PS-Sim: A Framework for Scalable Simulation of Participatory Sensing Data
Emergence of smartphone and the participatory sensing (PS) paradigm have paved the way for a new variant of pervasive computing. In PS, human user performs sensing tasks and generates notifications, typically in lieu of incentives. These notifications are real-time, large-volume, and multi-modal, which are eventually fused by the PS platform to generate a summary. One major limitation with PS is the sparsity of notifications owing to lack of active participation, thus inhibiting large scale real-life experiments for the research community. On the flip side, research community always needs ground truth to validate the efficacy of the proposed models and algorithms. Most of the PS applications involve human mobility and report generation following sensing of any event of interest in the adjacent environment. This work is an attempt to study and empirically model human participation behavior and event occurrence distributions through development of a location-sensitive data simulation framework, called PS-Sim. From extensive experiments it has been observed that the synthetic data generated by PS-Sim replicates real participation and event occurrence behaviors in PS applications, which may be considered for validation purpose in absence of the groundtruth. As a proof-of-concept, we have used real-life dataset from a vehicular traffic management application to train the models in PS-Sim and cross-validated the simulated data with other parts of the same dataset.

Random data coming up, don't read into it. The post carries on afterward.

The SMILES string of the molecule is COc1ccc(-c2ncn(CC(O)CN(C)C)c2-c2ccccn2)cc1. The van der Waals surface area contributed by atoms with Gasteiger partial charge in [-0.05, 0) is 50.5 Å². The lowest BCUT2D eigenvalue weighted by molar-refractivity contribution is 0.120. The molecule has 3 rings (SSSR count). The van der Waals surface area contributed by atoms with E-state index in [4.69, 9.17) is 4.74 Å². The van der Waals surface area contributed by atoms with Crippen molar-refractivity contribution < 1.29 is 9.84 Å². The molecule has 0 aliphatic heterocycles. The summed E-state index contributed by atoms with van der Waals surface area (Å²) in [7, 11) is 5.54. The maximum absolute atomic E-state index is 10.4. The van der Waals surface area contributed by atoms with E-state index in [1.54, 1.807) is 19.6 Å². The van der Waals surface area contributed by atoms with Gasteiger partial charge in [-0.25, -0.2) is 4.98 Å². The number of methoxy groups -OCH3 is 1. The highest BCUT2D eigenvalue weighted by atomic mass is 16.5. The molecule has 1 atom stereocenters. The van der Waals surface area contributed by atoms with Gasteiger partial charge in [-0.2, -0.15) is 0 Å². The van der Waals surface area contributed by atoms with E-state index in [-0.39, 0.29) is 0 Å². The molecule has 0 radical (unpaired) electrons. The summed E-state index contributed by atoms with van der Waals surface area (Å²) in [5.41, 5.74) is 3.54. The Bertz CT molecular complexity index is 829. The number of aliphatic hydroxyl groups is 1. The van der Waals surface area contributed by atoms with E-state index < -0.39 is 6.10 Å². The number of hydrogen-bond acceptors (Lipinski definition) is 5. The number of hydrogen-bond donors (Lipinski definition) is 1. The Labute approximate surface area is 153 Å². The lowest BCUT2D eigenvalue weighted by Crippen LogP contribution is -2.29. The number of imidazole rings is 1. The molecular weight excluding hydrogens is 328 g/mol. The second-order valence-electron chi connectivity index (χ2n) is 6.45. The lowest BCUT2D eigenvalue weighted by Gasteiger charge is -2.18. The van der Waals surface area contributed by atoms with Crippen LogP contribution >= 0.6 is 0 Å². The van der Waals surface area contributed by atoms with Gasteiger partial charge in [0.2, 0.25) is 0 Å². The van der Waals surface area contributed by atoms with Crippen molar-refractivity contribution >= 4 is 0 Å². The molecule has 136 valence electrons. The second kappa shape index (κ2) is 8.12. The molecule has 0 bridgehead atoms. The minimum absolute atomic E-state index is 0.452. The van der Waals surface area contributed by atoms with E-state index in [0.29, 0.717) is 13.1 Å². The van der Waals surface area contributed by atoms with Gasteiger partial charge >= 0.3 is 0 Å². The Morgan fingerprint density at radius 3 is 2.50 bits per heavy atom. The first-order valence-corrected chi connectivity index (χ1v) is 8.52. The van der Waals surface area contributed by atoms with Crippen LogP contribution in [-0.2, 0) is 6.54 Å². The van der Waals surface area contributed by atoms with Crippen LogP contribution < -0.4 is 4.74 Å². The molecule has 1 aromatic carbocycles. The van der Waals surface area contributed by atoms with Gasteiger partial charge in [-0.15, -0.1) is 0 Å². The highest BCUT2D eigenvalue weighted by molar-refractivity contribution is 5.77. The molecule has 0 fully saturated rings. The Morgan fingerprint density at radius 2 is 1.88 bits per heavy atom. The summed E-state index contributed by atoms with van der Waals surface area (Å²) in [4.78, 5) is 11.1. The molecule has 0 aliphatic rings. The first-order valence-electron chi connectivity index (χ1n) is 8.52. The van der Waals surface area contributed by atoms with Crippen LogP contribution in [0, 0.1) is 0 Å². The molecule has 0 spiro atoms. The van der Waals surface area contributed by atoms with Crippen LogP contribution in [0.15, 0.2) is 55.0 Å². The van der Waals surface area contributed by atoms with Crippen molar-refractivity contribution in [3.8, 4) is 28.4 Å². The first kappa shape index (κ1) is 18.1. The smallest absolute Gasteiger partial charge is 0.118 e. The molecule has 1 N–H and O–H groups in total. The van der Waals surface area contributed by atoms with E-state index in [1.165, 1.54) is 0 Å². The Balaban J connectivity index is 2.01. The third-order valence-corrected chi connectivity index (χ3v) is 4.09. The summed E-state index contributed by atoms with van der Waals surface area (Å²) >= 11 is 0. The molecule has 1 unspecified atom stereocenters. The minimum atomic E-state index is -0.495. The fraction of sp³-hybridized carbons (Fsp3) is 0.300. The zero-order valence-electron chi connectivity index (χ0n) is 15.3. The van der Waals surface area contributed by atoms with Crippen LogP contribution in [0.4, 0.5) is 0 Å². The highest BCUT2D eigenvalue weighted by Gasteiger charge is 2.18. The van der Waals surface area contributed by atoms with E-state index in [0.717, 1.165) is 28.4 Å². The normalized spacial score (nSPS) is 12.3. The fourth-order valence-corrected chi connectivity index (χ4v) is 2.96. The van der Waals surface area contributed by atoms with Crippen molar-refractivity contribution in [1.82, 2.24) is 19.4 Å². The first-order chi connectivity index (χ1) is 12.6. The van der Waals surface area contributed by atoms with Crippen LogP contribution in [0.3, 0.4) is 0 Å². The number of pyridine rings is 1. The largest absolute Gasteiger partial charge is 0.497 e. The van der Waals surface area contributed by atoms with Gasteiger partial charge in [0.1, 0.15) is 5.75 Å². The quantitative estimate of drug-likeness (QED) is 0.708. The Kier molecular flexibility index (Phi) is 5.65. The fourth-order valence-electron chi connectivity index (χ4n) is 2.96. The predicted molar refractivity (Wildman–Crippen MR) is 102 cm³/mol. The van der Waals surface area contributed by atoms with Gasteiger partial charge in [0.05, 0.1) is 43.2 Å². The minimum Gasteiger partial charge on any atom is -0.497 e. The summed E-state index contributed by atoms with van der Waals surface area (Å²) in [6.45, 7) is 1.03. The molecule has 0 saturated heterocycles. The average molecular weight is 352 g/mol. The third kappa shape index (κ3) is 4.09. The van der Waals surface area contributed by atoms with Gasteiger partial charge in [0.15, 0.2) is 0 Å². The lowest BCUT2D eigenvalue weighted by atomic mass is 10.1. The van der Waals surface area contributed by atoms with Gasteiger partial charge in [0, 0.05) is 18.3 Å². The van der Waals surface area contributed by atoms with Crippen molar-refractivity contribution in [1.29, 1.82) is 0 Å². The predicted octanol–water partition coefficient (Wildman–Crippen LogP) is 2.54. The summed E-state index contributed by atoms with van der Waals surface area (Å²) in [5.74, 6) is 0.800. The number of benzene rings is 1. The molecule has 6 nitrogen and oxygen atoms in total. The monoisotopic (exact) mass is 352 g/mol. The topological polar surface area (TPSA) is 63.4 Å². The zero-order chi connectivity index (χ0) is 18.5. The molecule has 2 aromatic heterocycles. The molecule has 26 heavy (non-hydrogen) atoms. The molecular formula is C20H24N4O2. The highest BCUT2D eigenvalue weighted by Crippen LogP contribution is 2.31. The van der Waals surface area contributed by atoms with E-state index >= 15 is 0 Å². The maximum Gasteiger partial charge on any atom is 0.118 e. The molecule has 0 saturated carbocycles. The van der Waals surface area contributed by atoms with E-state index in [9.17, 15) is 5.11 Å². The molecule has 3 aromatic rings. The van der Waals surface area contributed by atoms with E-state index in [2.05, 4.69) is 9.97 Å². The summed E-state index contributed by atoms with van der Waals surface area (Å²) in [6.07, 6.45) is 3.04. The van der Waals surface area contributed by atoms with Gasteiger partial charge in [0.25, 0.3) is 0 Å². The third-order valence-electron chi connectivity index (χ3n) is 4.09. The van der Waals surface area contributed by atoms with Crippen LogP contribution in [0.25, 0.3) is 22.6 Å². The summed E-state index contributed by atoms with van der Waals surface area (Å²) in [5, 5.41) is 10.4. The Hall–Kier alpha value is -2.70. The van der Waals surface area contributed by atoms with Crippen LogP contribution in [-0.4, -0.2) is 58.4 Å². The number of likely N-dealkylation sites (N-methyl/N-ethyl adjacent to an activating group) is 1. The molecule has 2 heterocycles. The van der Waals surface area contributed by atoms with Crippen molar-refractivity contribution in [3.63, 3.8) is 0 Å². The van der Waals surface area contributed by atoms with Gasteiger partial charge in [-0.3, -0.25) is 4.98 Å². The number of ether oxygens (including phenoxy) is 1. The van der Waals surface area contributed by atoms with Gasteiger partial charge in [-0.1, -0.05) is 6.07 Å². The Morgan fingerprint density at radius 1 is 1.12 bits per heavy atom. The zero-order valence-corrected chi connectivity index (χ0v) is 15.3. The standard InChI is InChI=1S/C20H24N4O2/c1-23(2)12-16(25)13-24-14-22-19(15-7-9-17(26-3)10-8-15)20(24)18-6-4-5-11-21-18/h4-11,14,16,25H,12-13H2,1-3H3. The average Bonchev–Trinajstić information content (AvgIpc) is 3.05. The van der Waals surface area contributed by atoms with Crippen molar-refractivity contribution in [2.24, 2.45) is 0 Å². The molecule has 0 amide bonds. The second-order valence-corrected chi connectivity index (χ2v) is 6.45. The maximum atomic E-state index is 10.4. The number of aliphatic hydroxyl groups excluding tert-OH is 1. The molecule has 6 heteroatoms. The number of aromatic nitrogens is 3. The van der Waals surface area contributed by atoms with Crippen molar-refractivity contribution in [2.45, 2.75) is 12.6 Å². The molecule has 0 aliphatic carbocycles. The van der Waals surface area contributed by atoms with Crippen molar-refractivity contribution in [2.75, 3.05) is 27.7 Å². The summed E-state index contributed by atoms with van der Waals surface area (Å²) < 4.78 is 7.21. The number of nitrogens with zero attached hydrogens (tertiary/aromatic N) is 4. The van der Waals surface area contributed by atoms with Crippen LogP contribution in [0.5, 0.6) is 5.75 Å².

R. P. Barnwal et al., "PS-Sim: A Framework for Scalable Simulation of Participatory Sensing Data," Proceedings of the 2018 IEEE International Conference on Smart Computing (2018, Taormina, Italy), pp. 195-202, Institute of Electrical and Electronics Engineers (IEEE), Jun 2018.
The definitive version is available at https://doi.org/10.1109/SMARTCOMP.2018.00091
2018 IEEE International Conference on Smart Computing, SMARTCOMP 2018 (2018: Jun. 18-20, Taormina, Italy)
Intelligent Systems Center
Keywords and Phrases
Human computer interaction; Ubiquitous computing; Event reporting; Human participation; Models and algorithms; Participatory Sensing; Report generation; Research communities; Simulation framework; Traffic management; Behavioral research
International Standard Book Number (ISBN)
Article - Conference proceedings
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